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Aspiration, Inspiration And Perspiration

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1999 Annual Conference


Charlotte, North Carolina

Publication Date

June 20, 1999

Start Date

June 20, 1999

End Date

June 23, 1999



Page Count


Page Numbers

4.90.1 - 4.90.7

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Paper Authors

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Allen Leybourne

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NOTE: The first page of text has been automatically extracted and included below in lieu of an abstract

Session 2275


Allen E. Leybourne The University of Southern Mississippi


Human activities, other than biological ones, occur primarily as a result of the conscious and unconscious, moment by moment, actions within our minds. In order to guide those actions, some internalized model, guiding the ricocheting of ideas and emotions in the brain would appear to be useful. An approach to developing such a model, based upon the concepts embodied in the title is developed. New faculty seeking tenure and ultimately promotion through the academic ranks can adopt this approach for guidance throughout their academic career. Successfully negotiating the academic ladder may be visualized as the attainment of a well-organized sequence of specific goals/aspirations. At times, one is inclined to spend significant time and energy on issues which in retrospect may be deemed to have been unnecessary; however, it is shown that careful delineation of aspirations provides focus and even helps to identify seemingly side issues that may actually merit attention. It is taken for granted that before a model becomes internalized (becomes part of the automatic reflective processes) it must first exist in a form that can be consciously adopted, hence the need for a framework leading to an effective externalized model. It is shown that even though all of us proceed through a process of more or less continuous adoption of aspirations, this process needs guidance. Aspiration, inspiration, and perspiration in combination may be used to construct a framework upon which the externalized model is based. Discussion of the interaction of aspiration, inspiration, and perspiration easily justifies the conclusions presented. The concepts are illustrated through numerous examples, some taken from personal experiences of the author.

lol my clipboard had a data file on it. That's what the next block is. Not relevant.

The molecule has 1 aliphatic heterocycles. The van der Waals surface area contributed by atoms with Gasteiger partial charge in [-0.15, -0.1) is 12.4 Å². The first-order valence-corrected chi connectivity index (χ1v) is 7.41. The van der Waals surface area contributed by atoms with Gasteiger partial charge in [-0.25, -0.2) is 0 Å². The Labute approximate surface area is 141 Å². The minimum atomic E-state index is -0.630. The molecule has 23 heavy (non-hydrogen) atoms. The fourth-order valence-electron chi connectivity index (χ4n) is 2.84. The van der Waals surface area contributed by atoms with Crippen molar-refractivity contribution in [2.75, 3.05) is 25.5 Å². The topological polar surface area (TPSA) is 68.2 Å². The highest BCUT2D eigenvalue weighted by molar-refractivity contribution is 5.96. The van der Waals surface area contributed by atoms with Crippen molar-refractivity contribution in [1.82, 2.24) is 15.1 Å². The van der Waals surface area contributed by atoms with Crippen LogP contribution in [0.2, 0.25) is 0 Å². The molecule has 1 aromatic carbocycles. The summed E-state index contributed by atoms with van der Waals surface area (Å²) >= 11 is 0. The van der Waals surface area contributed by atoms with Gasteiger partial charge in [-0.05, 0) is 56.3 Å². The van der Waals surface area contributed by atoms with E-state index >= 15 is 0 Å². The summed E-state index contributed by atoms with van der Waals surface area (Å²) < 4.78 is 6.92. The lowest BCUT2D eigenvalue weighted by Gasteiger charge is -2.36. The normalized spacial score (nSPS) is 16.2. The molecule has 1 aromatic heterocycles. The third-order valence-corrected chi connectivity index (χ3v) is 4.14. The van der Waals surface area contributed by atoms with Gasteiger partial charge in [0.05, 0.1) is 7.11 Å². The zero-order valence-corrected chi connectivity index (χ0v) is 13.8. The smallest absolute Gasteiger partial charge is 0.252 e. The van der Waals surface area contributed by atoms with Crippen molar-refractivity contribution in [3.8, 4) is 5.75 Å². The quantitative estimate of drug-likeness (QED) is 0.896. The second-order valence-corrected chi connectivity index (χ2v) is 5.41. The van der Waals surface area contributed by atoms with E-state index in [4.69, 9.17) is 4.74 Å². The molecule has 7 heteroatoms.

I. Introduction

Upon entering the academic environment, new faculty members are conceptually introduced to the burdensome challenges of tenure and promotion, if not to their reality. Picking just the first of these, from the employees point of view, tenure may be variously viewed as a very long probationary period, a penitence that must be endured, as a challenge that must be met, a clearing of the bar so-to-speak, or even as simply a management tool designed to extract the greatest output from the employee for the least input. In truth, tenure encompasses all of these.

In any case, tenure requirements must be met prior to being selected as a more or less permanent employee-- a very serious consideration indeed! But, why should such a process exist in the first place? Of the many occupations than an individual might pick to earn a living on this planet, a university teaching position has some very unique characteristics. Of these, the personal freedom to pursue almost any academic direction of the individual’s own choosing is

Leybourne, A. (1999, June), Aspiration, Inspiration And Perspiration Paper presented at 1999 Annual Conference, Charlotte, North Carolina.

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